Working at The Museum of Modern Art [in New York City] for the past 32 years has been an amazing educational experience in itself. My main focus as the IT procurement and budget manager has been to negotiate with suppliers and vendors to acquire technology so that the Museum's staff can be properly outfitted with the tools and resources they need for their departments and for the Museum to open its doors to the public each day and keep its website, MoMA.org, up to date.
What keeps you up at night?
The speed at which companies are introducing new items that we need to have right away – something that is so popular that it is out of stock almost before it is released and we find ourselves taking turns standing on a line outside a store! Or that other software will be released, requiring upgrades because it does not integrate with applications we are using.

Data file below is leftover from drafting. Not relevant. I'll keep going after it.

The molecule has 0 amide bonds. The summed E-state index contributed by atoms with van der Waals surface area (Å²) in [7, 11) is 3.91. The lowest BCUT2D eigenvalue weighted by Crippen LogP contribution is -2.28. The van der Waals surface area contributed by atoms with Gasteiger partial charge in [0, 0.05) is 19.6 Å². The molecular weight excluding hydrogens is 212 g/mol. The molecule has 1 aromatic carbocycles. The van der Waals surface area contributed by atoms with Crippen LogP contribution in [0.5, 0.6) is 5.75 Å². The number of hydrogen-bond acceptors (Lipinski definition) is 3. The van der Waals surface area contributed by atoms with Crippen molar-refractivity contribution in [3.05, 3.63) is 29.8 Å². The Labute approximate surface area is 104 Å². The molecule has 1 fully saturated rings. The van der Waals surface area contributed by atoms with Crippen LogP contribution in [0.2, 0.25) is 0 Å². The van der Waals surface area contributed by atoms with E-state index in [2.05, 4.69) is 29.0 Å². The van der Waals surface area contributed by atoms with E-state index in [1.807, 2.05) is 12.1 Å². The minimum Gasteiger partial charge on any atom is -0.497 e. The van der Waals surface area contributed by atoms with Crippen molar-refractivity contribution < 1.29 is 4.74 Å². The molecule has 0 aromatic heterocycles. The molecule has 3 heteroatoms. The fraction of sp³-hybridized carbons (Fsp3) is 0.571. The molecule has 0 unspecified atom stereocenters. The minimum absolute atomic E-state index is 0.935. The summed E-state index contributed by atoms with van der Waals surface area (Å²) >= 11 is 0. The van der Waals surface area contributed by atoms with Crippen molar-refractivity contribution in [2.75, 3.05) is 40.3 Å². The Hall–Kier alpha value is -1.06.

Why did you get into IT?
In the 1980s it was an exciting road to follow and was definitely the wave of the future for good job-building skills. I have seen an array of different systems and solutions over this time period and have remained intrigued by the developments that have evolved over the years.
What was one of your biggest challenges?
MoMA has undergone two major renovations to its building in the time I've been here. The most recent, in 2004, was definitely heavily laced with technology and there was quite a lot of equipment to order in time for the opening of the new building.
Of what are you most proud?
This past year, when we had to watch expenses more closely than ever, I was able to satisfy most of the technology requests while remaining within the budget. I always feel good when our budget is balanced.
For what would you use a magic IT wand?
I would create computers that would not contain hazardous materials including lead, lithium, cadmium, mercury, beryllium and more. Even though we participate in computer recycling programs our old equipment is ending up in a landfill. Ideally it would be wonderful if we could buy a computer that could last for 20 years – with perhaps just a few online upgrades rather than physical.
Photo of Monica Antonie by Harris Schiff.